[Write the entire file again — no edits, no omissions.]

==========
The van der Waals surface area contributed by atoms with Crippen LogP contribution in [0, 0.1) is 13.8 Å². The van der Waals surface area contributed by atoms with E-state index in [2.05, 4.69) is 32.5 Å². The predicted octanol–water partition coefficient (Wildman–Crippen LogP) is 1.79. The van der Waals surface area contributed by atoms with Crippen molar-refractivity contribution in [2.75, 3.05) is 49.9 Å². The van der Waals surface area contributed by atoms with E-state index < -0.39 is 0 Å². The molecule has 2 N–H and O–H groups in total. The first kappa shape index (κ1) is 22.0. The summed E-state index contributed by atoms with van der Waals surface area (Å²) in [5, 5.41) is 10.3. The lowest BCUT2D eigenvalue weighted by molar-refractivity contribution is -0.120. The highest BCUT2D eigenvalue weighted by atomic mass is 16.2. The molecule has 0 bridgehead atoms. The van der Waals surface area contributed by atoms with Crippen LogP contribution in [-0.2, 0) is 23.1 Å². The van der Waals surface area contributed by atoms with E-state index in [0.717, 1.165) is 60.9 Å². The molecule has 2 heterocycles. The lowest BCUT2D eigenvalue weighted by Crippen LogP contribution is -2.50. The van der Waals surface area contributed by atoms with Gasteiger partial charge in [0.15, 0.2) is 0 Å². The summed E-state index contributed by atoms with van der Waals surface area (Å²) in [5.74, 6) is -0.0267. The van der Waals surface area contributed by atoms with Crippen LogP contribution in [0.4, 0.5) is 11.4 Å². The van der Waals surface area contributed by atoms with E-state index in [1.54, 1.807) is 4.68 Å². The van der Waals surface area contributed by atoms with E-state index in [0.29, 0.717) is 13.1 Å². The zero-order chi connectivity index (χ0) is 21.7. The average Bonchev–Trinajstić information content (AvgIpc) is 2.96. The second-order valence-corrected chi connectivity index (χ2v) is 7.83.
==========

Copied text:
The van der Waals surface area contributed by atoms with Crippen LogP contribution in [0, 0.1) is 13.8 Å². The van der Waals surface area contributed by atoms with E-state index in [2.05, 4.69) is 32.5 Å². The predicted octanol–water partition coefficient (Wildman–Crippen LogP) is 1.79. The van der Waals surface area contributed by atoms with Crippen molar-refractivity contribution in [2.75, 3.05) is 49.9 Å². The van der Waals surface area contributed by atoms with E-state index < -0.39 is 0 Å². The molecule has 2 N–H and O–H groups in total. The first kappa shape index (κ1) is 22.0. The summed E-state index contributed by atoms with van der Waals surface area (Å²) in [5, 5.41) is 10.3. The lowest BCUT2D eigenvalue weighted by molar-refractivity contribution is -0.120. The highest BCUT2D eigenvalue weighted by atomic mass is 16.2. The molecule has 0 bridgehead atoms. The van der Waals surface area contributed by atoms with Crippen LogP contribution in [-0.2, 0) is 23.1 Å². The van der Waals surface area contributed by atoms with E-state index in [0.717, 1.165) is 60.9 Å². The molecule has 2 heterocycles. The lowest BCUT2D eigenvalue weighted by Crippen LogP contribution is -2.50. The van der Waals surface area contributed by atoms with Gasteiger partial charge in [0.15, 0.2) is 0 Å². The summed E-state index contributed by atoms with van der Waals surface area (Å²) in [5.74, 6) is -0.0267. The van der Waals surface area contributed by atoms with Crippen LogP contribution in [0.4, 0.5) is 11.4 Å². The van der Waals surface area contributed by atoms with E-state index in [1.54, 1.807) is 4.68 Å². The van der Waals surface area contributed by atoms with E-state index in [0.29, 0.717) is 13.1 Å². The zero-order chi connectivity index (χ0) is 21.7. The average Bonchev–Trinajstić information content (AvgIpc) is 2.96. The second-order valence-corrected chi connectivity index (χ2v) is 7.83.